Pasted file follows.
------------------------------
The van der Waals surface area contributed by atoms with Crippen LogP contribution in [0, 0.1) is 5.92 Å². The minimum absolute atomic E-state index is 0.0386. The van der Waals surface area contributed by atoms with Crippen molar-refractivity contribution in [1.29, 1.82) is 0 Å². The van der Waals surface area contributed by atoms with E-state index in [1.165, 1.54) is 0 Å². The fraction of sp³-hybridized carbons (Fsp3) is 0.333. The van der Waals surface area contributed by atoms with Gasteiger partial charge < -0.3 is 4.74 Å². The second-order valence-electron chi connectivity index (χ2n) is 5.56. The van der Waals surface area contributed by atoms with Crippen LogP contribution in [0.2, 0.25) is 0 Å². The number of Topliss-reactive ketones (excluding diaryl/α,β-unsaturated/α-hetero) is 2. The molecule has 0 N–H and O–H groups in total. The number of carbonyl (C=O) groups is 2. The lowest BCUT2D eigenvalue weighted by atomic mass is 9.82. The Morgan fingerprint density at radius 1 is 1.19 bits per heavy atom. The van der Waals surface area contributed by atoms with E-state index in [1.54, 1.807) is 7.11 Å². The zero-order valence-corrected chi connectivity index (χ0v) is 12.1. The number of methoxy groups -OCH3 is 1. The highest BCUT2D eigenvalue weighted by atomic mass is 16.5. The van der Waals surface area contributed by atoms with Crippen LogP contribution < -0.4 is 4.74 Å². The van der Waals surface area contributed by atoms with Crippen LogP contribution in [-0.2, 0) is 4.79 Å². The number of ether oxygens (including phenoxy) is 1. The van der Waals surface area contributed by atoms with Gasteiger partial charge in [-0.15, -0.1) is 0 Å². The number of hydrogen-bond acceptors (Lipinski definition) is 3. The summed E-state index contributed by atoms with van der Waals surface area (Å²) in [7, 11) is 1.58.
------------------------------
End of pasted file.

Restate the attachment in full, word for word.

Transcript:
The van der Waals surface area contributed by atoms with Crippen LogP contribution in [0, 0.1) is 5.92 Å². The minimum absolute atomic E-state index is 0.0386. The van der Waals surface area contributed by atoms with Crippen molar-refractivity contribution in [1.29, 1.82) is 0 Å². The van der Waals surface area contributed by atoms with E-state index in [1.165, 1.54) is 0 Å². The fraction of sp³-hybridized carbons (Fsp3) is 0.333. The van der Waals surface area contributed by atoms with Gasteiger partial charge < -0.3 is 4.74 Å². The second-order valence-electron chi connectivity index (χ2n) is 5.56. The van der Waals surface area contributed by atoms with Crippen LogP contribution in [0.2, 0.25) is 0 Å². The number of Topliss-reactive ketones (excluding diaryl/α,β-unsaturated/α-hetero) is 2. The molecule has 0 N–H and O–H groups in total. The number of carbonyl (C=O) groups is 2. The lowest BCUT2D eigenvalue weighted by atomic mass is 9.82. The Morgan fingerprint density at radius 1 is 1.19 bits per heavy atom. The van der Waals surface area contributed by atoms with E-state index in [1.54, 1.807) is 7.11 Å². The zero-order valence-corrected chi connectivity index (χ0v) is 12.1. The number of methoxy groups -OCH3 is 1. The highest BCUT2D eigenvalue weighted by atomic mass is 16.5. The van der Waals surface area contributed by atoms with Crippen LogP contribution < -0.4 is 4.74 Å². The van der Waals surface area contributed by atoms with Crippen LogP contribution in [-0.2, 0) is 4.79 Å². The number of ether oxygens (including phenoxy) is 1. The van der Waals surface area contributed by atoms with Gasteiger partial charge in [-0.15, -0.1) is 0 Å². The number of hydrogen-bond acceptors (Lipinski definition) is 3. The summed E-state index contributed by atoms with van der Waals surface area (Å²) in [7, 11) is 1.58.